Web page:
My recommendation this month has to be Picasso on Paper at the Royal Academy. A breathtaking exhibition that demonstrates what
a genius Picasso was – not just on paper but on canvas, in bronze, in media of
all kinds. I hadn’t expected that the exhibition would bring quite so much together.
Particularly wondrous to see films of Picasso at work. Make sure to see it
(once safe to do so).
– John Simmons
The Mirror and the Light. Obviously!
Films: Rocketman, Knives Out, Bombshell, Three
Billboards Outside Ebbing, Missouri (finally), Judy, Official Secrets and Le
Mans 66 (it was a long flight).
– Lisa Andrews
Clean Prose is London’s first co-working space for writers. It hosts events and workshops and
has a communal area as well as quiet desks for writing. Not cheap, but you can book a free trial and also
get a pass that’s valid for a few sessions a month.
I also recently discovered The Bookseller podcast, a
monthly round-up of news from the publishing and bookselling world. It’s hosted by Cathy Rentzenbrink and is really worth listening to.
– Jill Hopper
My current reading project is re-reading Oryx and Crake by Margaret Atwood, which is
hitting very close to home and reminding me of the power of fiction. I’m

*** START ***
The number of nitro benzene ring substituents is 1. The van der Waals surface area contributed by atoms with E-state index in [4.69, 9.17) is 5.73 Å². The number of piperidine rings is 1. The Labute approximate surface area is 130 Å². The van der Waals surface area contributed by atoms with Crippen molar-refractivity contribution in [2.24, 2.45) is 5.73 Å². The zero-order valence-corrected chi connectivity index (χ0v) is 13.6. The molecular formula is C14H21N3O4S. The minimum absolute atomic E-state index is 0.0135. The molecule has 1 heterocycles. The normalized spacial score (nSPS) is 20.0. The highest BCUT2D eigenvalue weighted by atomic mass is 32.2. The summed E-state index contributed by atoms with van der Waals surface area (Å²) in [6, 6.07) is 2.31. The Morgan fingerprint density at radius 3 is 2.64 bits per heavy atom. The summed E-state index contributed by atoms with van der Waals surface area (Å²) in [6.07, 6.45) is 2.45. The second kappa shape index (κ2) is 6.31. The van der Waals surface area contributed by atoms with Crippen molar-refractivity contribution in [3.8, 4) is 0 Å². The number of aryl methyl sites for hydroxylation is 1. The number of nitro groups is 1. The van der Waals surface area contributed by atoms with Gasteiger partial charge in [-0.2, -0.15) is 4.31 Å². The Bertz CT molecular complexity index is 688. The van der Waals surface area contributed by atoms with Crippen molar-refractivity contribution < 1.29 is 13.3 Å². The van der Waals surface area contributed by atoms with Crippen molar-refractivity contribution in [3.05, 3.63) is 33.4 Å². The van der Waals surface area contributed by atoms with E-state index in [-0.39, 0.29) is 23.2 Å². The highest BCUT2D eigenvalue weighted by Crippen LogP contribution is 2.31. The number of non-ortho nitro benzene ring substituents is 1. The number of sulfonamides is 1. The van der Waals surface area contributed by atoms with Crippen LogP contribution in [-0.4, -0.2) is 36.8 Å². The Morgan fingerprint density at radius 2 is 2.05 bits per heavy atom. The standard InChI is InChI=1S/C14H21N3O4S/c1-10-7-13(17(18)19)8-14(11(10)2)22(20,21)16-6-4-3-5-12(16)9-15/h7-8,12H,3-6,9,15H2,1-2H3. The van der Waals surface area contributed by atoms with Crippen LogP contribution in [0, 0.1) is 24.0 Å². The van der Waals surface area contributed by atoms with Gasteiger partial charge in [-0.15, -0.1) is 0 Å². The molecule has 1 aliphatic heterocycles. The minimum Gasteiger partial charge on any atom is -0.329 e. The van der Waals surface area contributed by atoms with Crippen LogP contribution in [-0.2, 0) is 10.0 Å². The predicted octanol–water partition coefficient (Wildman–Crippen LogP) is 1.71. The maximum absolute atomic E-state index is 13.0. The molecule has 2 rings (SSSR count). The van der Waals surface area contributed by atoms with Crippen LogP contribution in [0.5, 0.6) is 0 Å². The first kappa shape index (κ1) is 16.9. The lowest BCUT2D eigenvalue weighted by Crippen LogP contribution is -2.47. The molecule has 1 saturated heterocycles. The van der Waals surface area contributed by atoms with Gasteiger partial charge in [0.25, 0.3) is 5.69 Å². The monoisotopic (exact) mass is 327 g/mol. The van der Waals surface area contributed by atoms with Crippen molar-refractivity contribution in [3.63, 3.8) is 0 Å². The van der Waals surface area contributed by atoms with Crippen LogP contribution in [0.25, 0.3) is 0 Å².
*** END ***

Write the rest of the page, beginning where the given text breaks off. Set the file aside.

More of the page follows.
re-reading it for a module I’m teaching on at London Met about genre fiction.
The module has, in the past, felt a little distant for students who aren’t already
genre fans, but I think the situation we find ourselves in right now is making
particularly science fiction, speculative fiction and dystopian fiction seem a
lot more relevant. I also started This is Going to Hurtby Adam Kay before we knew the severity of this
outbreak. It’s a humourous nonfiction novel about his experiences as a junior
doctor that’s also taking on new relevance! Lastly, I’m recommending to my
students that they return to the books that they loved as children and
teenagers. Reading an old favourite can be comforting and calming in anxious
times. It’s like reconnecting with that childhood friend who you fall right
back in with, even if years have passed since you last spoke. We know the souls
of our favourite books and they are part of the fabric of ours.
If members are looking for writing
exercises in the face of social distancing they could try this one
that I’m suggesting for my students:
Take a picture, or make note of something everyday,
particularly if this thing, image or event causes you to feel fear, anxiety,
worry etc. This doesn’t need to be something special or extraordinary; it can
be an ordinary object from your home. Then do a quick, 20-minute writing burst
about that object that is funny, silly or outrageous. The crazier the better.
Bonus points for sharing the photo and an excerpt of
your writing on social media with the hashtag #socialdistancestories
This is an exercise that both helps with creativity
(the 20-minute minimum is essential because research has shown that it can take
up to 19 minutes to break into a creative ‘flow’ state) and can support good
mental health by strengthening our ability to reframe experiences.
– Sinead Keegan
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